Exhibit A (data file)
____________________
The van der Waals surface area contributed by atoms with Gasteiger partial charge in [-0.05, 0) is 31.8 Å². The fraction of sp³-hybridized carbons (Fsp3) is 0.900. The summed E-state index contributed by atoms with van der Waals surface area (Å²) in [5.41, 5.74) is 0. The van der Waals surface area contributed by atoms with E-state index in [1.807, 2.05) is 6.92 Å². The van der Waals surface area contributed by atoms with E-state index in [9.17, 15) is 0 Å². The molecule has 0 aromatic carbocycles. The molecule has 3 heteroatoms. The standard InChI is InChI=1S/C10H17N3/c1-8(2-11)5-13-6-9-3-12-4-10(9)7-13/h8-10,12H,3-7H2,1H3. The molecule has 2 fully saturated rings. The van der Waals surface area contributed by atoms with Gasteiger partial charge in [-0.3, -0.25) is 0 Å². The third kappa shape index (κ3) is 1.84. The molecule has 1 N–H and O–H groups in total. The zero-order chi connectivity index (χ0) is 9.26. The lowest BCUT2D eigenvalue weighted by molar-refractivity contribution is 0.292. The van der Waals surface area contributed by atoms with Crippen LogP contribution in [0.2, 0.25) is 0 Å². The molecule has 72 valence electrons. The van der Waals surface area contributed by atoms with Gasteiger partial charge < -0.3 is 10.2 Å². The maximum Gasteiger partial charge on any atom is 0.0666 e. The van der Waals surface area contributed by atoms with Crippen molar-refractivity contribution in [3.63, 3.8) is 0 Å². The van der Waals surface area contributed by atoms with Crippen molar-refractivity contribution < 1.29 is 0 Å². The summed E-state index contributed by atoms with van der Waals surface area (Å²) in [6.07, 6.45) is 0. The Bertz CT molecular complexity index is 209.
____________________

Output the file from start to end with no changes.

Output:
The van der Waals surface area contributed by atoms with Gasteiger partial charge in [-0.05, 0) is 31.8 Å². The fraction of sp³-hybridized carbons (Fsp3) is 0.900. The summed E-state index contributed by atoms with van der Waals surface area (Å²) in [5.41, 5.74) is 0. The van der Waals surface area contributed by atoms with E-state index in [1.807, 2.05) is 6.92 Å². The van der Waals surface area contributed by atoms with E-state index in [9.17, 15) is 0 Å². The molecule has 0 aromatic carbocycles. The molecule has 3 heteroatoms. The standard InChI is InChI=1S/C10H17N3/c1-8(2-11)5-13-6-9-3-12-4-10(9)7-13/h8-10,12H,3-7H2,1H3. The molecule has 2 fully saturated rings. The van der Waals surface area contributed by atoms with Gasteiger partial charge in [-0.3, -0.25) is 0 Å². The third kappa shape index (κ3) is 1.84. The molecule has 1 N–H and O–H groups in total. The zero-order chi connectivity index (χ0) is 9.26. The lowest BCUT2D eigenvalue weighted by molar-refractivity contribution is 0.292. The van der Waals surface area contributed by atoms with Crippen LogP contribution in [0.2, 0.25) is 0 Å². The molecule has 72 valence electrons. The van der Waals surface area contributed by atoms with Gasteiger partial charge < -0.3 is 10.2 Å². The maximum Gasteiger partial charge on any atom is 0.0666 e. The van der Waals surface area contributed by atoms with Crippen molar-refractivity contribution in [3.63, 3.8) is 0 Å². The van der Waals surface area contributed by atoms with Crippen molar-refractivity contribution < 1.29 is 0 Å². The summed E-state index contributed by atoms with van der Waals surface area (Å²) in [6.07, 6.45) is 0. The Bertz CT molecular complexity index is 209.